Why Staying Active As We Get Older May Help Us Live Longer
Exercise reallocates energy to pathways that repair and strengthen aging bodies.
Posted November 27, 2021 | Reviewed by Abigail Fagan
- Our ape cousins spent most of the day sitting; they died younger than our hunter-gatherer ancestors, who spent more time on the go.
- The "active grandparent hypothesis" posits that lifelong physical activity promotes better health and longevity by reallocating energy.
- Daily exercise steers excess metabolic energy away from harmful mechanisms towards life-extending repair and rejuvenation as we age.
A team of evolutionary biologists and biomedical researchers at Harvard University recently published some fresh insights about why staying physically active across the human lifespan is vital to aging well. This perspective piece (Lieberman et al., 2021) appears in the December 14 issue of the peer-reviewed journal PNAS.
According to the authors, their latest paper offers "the first detailed evolutionary explanation for why lack of physical activity as humans age increases disease risk and reduces longevity."
The five coauthors of this paper include first author Daniel Lieberman along with Timothy Kistner and Daniel Richard of Harvard University's Department of Human Evolutionary Biology, senior author Aaron Baggish of Harvard Medical School's Cardiovascular Performance Program at Massachusetts General Hospital, and I-Min Lee of the Division of Preventive Medicine at Harvard's Brigham and Women's Hospital.
Their new theory was inspired by the evolutionary biology of our ape cousins living in the wild who spend a lot of time sitting each day and don't typically live long enough beyond their child-producing years to become active grandparents. Chimpanzees in captivity have a life expectancy of 30-40 years and rarely live to be 50.
Conversely, humans living as hunter-gatherers are physically active across their lifespans and live several decades beyond when they stop reproducing.
For example, although the South American Tsimané foragers of lowland Bolivia don't typically have access to modern health care, they generally live to be about 70 years old and stay physically active during these post-reproductive years.
"We evolved basically from couch potatoes," Lieberman quipped in a news release about this paper. "The good news is that you don't need to be as active as a hunter-gatherer. Even small amounts of physical activity—just 10 or 20 minutes a day—substantially lower your risk of mortality."
The Active Grandparent Hypothesis: Our Bodies Evolved to Thrive When Energy Is Reallocated via Physical Activity As We Age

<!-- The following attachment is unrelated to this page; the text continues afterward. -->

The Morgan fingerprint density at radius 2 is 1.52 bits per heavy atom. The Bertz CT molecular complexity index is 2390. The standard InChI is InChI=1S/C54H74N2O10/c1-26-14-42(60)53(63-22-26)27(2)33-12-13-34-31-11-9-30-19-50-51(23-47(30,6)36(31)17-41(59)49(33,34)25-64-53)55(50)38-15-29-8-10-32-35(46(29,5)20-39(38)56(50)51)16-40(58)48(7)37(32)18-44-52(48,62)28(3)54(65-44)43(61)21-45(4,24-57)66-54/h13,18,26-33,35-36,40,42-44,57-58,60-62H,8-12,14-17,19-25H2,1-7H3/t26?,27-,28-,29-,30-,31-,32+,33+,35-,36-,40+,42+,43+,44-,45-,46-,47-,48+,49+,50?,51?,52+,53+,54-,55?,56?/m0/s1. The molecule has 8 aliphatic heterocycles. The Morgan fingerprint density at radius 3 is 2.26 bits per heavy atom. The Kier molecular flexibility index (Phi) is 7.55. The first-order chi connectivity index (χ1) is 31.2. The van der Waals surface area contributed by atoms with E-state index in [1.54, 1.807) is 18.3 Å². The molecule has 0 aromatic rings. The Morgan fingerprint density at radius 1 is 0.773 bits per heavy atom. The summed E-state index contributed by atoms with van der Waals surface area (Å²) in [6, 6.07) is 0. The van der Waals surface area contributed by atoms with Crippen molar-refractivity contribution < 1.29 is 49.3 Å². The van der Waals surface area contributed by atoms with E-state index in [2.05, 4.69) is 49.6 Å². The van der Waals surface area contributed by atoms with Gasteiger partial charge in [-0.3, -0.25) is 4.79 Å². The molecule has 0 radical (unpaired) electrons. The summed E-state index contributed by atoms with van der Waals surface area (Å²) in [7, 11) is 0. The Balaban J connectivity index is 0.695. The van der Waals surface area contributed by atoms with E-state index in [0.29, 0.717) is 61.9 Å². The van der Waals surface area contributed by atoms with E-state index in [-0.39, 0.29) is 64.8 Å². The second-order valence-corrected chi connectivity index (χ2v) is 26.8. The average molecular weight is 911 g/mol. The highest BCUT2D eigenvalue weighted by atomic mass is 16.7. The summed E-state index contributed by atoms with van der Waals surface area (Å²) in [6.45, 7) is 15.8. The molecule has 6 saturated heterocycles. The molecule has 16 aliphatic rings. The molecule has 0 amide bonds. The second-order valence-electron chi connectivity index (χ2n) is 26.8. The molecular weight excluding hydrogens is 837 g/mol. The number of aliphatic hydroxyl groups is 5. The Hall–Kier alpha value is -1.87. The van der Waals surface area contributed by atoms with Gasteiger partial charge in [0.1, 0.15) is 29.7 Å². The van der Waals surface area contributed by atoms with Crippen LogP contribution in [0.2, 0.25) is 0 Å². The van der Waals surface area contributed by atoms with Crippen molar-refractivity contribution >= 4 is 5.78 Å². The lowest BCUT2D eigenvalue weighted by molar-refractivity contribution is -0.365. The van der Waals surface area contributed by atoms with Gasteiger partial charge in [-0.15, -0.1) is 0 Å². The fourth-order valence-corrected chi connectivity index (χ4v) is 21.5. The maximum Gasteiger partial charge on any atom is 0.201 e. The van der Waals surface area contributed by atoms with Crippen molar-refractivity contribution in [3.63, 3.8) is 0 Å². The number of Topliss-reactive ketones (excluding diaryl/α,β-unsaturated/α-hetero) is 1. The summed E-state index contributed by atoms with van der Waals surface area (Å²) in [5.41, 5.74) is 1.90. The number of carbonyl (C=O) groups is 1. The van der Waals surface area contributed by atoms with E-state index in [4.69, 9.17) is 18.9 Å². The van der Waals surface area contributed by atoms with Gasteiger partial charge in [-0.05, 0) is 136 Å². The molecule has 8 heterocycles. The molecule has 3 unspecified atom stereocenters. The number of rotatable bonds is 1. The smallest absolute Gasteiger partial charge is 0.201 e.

In their latest paper, Lieberman et al. present what they've coined the "active grandparent hypothesis." This new theory builds on previous life-history research and posits that staying physically active as we age is vital to "the evolution of extended human healthspans and lifespans."
Countless evidence-based studies have found that regular physical activity slows senescence, decreases morbidity, and offsets premature mortality. However, public health advocates and epidemiologists are always looking for new insights that help to explain why a lifelong habit of staying physically active preserves older adults' health and extends lifespans.
Until now, an evolutionary theory as to why staying physically active during midlife and into older age promotes better health and longevity has been lacking. The authors sum up their new active grandparent hypothesis in the paper's abstract:
"We hypothesize that selection in humans for lifelong physical activity, including during post-reproductive years to provision offspring, promoted selection for both energy allocation pathways which synergistically slow senescence and reduce vulnerability to many forms of chronic diseases."
Habitual physical activity redirects energy away from potentially harmful fat storage and reallocates it towards physiological processes that repair, rebuild, and slow the age-related deterioration of our bodies. Hence, the authors speculate that "extended human healthspans and lifespans are both a cause and an effect of habitual physical activity."
Exercise-Induced Energy Reallocation Utilizes the Calories You've Eaten in Ways That Make Your Body Healthier and Stronger
Physical activity causes the body's energy reserves to be redirected towards doing things like fortifying weight-bearing bones and repairing broken-down muscle fibers, making them both stronger and more resilient. Moderate-to-vigorous physical activity also triggers the release of anti-inflammatory cytokines and reduces chronic inflammation.
"Because we evolved to be active throughout our lives, our bodies need physical activity to age well," Lieberman concludes. "It's a widespread idea in Western societies that as we get older, it's normal to slow down, do less, and retire. Our message is the reverse: As we get older, it becomes even more important to stay physically active."
Daniel E. Lieberman, Timothy M. Kistner, Daniel Richard, I-Min Lee, Aaron L. Baggish. "The Active Grandparent Hypothesis: Physical Activity and the Evolution of Extended Human Healthspans and Lifespans." Proceedings of the National Academy of Sciences (First published: December 14, 2021) DOI: 10.1073/pnas.2107621118
Kaplan et al."Coronary Atherosclerosis in Indigenous South American Tsimane: A Cross-Sectional Cohort Study." The Lancet (First published: March 17, 2017) DOI: 10.1016/S0140-6736(17)30752-3